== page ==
Ever hear of Tactus? The company develops an ultrathin membrane that sits over the display of any touchscreen device that is also essentially invisible when not in use. But should you abruptly desire the use of actual keyboard buttons beneath your fingertips, the Tactus membrane will suddenly spring into action on demand and magically create a raised and fully operable 3D set of keyboard buttons for you. Suddenly your touchscreen has an actual keyboard on it. The membrane's size is unlimited and can be applied to the smallest mobile touchscreen or even Lenovo's brand new 27 inch table touchscreen PC.
What's more, the membrane doesn’t offer a fixed capability. Any kind of key, any key arrangement and numerous underlying key shapes and sizes can all be configured. Nor is this a haptic touch illusion of any sort. You end up with real tactile keys beneath your fingers where before there were none. When a user is ready to go back to touchscreen use, the keyboard simply disappears.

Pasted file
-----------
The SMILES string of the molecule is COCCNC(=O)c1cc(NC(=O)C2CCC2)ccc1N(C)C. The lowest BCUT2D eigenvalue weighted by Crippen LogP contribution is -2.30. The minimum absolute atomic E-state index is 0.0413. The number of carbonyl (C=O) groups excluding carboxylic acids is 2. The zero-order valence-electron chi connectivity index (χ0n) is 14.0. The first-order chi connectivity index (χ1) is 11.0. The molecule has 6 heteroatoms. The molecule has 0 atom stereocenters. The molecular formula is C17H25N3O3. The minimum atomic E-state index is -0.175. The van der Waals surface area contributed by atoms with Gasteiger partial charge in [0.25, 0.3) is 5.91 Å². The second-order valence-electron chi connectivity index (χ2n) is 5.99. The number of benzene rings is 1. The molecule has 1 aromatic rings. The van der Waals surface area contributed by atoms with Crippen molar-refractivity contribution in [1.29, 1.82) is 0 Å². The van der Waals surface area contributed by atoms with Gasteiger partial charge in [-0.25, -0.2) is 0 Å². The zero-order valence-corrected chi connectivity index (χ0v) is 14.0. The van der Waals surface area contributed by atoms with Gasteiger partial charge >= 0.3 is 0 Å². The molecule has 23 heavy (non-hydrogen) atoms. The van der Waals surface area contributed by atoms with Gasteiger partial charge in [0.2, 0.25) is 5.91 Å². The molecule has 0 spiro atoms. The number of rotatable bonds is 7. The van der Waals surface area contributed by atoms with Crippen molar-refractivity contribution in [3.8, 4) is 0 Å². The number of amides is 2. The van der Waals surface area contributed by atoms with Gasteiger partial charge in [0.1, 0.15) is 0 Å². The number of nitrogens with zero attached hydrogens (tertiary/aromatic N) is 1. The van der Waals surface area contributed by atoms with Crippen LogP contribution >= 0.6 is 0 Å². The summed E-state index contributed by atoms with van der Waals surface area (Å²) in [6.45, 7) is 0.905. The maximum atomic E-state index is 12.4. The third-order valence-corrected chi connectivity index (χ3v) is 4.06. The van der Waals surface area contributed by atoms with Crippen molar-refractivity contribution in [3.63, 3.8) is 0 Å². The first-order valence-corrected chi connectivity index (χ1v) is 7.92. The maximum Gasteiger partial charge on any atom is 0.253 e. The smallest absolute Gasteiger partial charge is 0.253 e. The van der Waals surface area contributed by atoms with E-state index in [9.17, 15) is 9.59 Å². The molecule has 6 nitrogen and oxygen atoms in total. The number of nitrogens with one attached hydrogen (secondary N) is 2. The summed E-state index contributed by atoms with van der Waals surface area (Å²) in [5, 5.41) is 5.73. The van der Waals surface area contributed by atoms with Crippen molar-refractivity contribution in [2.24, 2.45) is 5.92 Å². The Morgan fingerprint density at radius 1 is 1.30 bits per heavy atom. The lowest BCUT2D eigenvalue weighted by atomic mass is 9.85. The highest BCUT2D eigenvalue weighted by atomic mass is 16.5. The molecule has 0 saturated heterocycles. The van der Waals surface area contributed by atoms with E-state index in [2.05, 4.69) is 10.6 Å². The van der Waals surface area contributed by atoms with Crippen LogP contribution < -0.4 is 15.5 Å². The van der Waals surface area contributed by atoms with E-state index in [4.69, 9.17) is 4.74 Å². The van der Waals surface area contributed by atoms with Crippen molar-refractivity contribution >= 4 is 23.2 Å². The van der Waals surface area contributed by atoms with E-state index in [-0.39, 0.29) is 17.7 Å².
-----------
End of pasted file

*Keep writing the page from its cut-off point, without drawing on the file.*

Tony Rizzo has a great piece on the company on TMCnet’s sister site TechZone360 where he describes what the technology can do and wonders about the potential pitfalls. Ultimately this is the perfect hybrid between glass and keyboard and reminds me a great deal of the TouchFire keyboard from Kickstarter. (See also Kickstarter, a solution for the patient). The only difference is in this case the keyboard disappears (to some degree anyway) when not being used. In the case of TouchFire, you remove the keyboard manually if you don’t want to see it.
My thoughts are – assuming this technology doesn’t have any of the drawbacks Tony discusses, it will be a solid addition to the future of computing and numerous vendors are hopefully going to roll out solutions with this tech embedded into it. Hopefully it will be coming soon to a smartphone and tablet near you.